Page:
Saturday, November 12, 2016

The Top 5 Foreign Policy Problems Donald Trump Must Deal With As President

America faces an international order that’s unstable and in disarray. If Trump doesn’t act to restore that order, we may soon find ourselves in another war.
President-elect Donald Trump inherits a country deeply divided on a host of domestic issues. But the American people relatively agree about one thing—they don’t want to go to war. Unfortunately for Trump, America faces an international order that’s unstable and in disarray. If he doesn’t act to restore that order, we may soon find ourselves in another war.
Of the many foreign policy challenges Trump faces, a few stand out as the most pressing. Here are five conflicts the president-elect will have to contend with on his first day in office.
The most obvious challenge for the Trump administration will be dealing with the ongoing fight against ISIS in Iraq and Syria. Currently, the U.S.-led coalition is battling ISIS in Mosul, Iraq’s second largest city. On Monday, a separate coalition also began an attack on Raqqa, ISIS’s headquarters in Syria. The goal is to leave Islamic State fighters in Mosul nowhere to flee to. Both battles are expected to last weeks.
But even if ISIS is defeated in Mosul and Raqqa, the battle against the millenarian Islamic group will not be over. ISIS will continue to fight a guerilla war requiring a sustained counter-insurgency to defeat them. The United States will have a role in this fight, but what will it be? Will Trump be willing to put our hard-won counter-insurgency experience to work training and fighting alongside Iraqi soldiers? ISIS will also move to strengthen its hold in places like Afghanistan, where it has increased its presence in the past few months. Will Trump pursue them?
But even without a serious territorial base, ISIS is a religious ideology. Its beliefs are contagious and difficult to root out. Let’s also not forget that many foreign fighters will be returning home to the Middle East, North Africa, and Europe, should ISIS loose its territory in Iraq and Syria, bringing with them fundamentalist Islamist beliefs.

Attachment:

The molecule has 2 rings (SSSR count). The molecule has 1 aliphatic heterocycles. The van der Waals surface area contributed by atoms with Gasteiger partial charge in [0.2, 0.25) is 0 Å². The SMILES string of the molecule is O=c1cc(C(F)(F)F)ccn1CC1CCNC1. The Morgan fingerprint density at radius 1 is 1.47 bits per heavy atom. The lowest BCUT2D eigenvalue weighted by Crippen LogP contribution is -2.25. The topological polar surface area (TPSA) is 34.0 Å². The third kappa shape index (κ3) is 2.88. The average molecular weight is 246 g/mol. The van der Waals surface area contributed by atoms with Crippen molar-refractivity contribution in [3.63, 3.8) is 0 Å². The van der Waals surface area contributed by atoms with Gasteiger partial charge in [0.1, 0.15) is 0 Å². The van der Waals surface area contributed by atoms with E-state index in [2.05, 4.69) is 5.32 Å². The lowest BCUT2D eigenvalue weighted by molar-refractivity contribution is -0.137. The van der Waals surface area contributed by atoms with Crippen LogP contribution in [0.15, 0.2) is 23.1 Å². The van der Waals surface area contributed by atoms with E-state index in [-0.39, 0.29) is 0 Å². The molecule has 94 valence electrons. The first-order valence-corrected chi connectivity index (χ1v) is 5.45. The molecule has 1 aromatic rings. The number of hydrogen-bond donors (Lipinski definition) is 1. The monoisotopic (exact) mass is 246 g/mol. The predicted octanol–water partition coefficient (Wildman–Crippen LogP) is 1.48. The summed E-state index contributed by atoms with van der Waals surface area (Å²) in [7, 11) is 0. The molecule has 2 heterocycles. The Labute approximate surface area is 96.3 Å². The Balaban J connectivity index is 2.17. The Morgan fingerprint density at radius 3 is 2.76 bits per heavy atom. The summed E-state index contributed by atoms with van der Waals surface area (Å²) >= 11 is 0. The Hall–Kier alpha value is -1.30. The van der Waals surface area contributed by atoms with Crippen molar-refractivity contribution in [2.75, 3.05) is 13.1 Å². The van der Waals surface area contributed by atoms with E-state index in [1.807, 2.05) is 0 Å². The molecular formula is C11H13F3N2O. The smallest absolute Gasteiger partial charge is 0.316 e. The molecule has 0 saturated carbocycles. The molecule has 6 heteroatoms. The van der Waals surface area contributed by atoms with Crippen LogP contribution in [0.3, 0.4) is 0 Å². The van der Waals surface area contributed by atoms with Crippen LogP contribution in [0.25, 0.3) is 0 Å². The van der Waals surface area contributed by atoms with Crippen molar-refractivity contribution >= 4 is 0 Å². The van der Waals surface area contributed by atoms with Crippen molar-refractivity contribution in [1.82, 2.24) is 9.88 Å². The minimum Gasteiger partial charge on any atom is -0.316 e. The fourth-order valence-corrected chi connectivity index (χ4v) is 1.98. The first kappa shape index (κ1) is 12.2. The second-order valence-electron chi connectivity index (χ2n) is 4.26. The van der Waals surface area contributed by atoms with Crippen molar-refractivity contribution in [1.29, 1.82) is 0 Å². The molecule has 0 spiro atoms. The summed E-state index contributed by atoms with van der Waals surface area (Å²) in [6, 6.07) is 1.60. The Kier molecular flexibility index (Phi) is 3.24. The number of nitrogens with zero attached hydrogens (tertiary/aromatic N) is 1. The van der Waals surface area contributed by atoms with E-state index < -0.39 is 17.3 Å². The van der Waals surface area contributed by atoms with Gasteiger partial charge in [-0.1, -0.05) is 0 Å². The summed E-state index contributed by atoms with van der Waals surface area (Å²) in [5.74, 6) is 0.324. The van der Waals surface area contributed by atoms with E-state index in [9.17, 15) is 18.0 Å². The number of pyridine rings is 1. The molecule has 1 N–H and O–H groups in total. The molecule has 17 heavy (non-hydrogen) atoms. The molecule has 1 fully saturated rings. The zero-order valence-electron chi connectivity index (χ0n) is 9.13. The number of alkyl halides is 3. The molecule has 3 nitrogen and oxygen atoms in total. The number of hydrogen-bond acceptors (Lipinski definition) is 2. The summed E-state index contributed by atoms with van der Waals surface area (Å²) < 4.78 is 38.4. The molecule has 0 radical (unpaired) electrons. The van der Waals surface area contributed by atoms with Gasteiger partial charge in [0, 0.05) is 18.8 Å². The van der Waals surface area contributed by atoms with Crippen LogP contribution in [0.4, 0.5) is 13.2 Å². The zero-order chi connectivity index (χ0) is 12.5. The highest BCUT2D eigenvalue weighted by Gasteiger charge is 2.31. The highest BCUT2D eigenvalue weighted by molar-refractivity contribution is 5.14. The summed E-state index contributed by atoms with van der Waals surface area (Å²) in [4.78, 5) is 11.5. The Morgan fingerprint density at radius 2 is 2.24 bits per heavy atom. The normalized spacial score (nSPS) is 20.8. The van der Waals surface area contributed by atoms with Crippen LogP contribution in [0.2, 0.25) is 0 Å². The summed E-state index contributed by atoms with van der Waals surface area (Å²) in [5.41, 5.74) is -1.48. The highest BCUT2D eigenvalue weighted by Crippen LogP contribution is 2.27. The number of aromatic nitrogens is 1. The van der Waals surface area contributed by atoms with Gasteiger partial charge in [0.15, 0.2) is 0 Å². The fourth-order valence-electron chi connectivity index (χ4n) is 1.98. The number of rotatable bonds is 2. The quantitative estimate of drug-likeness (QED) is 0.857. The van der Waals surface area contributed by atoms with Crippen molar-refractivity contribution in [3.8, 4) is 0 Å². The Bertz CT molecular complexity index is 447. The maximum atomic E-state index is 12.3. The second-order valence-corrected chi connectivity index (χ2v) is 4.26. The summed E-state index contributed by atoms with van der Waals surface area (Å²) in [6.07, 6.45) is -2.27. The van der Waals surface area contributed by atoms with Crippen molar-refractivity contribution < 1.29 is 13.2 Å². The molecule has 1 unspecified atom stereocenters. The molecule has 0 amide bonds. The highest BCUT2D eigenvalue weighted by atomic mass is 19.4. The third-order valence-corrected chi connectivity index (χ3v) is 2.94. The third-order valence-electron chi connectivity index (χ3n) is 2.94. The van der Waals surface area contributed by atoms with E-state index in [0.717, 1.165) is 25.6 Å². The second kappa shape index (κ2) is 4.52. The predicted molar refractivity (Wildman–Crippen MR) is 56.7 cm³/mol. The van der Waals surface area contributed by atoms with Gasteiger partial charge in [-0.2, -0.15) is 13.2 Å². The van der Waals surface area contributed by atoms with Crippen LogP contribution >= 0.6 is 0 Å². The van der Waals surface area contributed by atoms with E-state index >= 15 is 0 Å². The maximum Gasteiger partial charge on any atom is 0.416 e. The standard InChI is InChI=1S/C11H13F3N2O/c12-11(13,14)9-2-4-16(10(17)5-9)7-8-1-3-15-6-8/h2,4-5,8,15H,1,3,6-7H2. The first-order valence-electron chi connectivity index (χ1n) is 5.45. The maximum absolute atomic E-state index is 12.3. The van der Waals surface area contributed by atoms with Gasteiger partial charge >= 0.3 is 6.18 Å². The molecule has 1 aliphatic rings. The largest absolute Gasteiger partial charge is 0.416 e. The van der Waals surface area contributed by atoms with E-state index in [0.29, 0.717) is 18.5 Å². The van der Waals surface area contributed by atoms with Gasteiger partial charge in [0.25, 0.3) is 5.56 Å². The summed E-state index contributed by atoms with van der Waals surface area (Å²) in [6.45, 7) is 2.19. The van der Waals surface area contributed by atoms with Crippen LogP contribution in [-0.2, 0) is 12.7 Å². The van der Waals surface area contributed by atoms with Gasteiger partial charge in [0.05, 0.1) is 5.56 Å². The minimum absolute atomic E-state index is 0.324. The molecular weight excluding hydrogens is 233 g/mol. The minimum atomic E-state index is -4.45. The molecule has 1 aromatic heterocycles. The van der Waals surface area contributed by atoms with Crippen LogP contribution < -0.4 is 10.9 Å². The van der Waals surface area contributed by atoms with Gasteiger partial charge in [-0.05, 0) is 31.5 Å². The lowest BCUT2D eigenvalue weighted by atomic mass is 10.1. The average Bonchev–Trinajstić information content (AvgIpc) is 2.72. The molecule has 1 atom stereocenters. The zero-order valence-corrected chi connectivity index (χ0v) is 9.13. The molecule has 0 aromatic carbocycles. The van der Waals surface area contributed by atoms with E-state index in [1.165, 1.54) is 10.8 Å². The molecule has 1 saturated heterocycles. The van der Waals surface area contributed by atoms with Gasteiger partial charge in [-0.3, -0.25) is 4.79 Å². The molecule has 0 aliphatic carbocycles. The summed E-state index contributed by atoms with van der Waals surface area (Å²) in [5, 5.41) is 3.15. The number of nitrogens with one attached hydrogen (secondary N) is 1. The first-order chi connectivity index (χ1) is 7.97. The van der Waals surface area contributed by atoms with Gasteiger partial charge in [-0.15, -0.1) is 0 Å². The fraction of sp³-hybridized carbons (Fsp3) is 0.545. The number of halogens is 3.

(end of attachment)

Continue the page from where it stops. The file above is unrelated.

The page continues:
2. The Syrian Civil War
To date, approximately 400,000 Syrian civilians have been killed in that country’s civil war. President Assad has barrel-bombed his people, used chemical weapons, and repeatedly broken cease-fire agreements. He is supported by Russia, which is demonstrating its growing influence in the Middle East and causing serious problems for U.S. diplomatic and military forces.
The Syrian rebels, meanwhile, are made up of diverse groups, including those with links to al-Qaeda and others we call, somewhat euphemistically, “moderates.” America’s difficult decisions include whom to back in this fight, what kind of weapons and training to provide them, and how to properly vet them to ensure we’re not arming a future ISIS or al-Qaeda.
This disaster of a civil war is part of President Obama’s legacy in the region. By backing down from his infamous red line, Obama emboldened both Assad and Russian President Vladimir Putin to behave as badly as they like. Of course, Obama had the help of his anemic secretary of state, John Kerry, whose love of diplomacy seemingly knows no bounds.
President-elect Trump can either continue this quasi-isolationist non-policy or take a stronger stance. The latter would require a willingness to use military force, which after all is the only thing that makes diplomacy potent. But will the American people support another engagement in the Middle East?
Read the rest of this op-ed HERE.

If you like what you see, please "Like" us on Facebook either here or here. Please follow us on Twitter here.

No comments: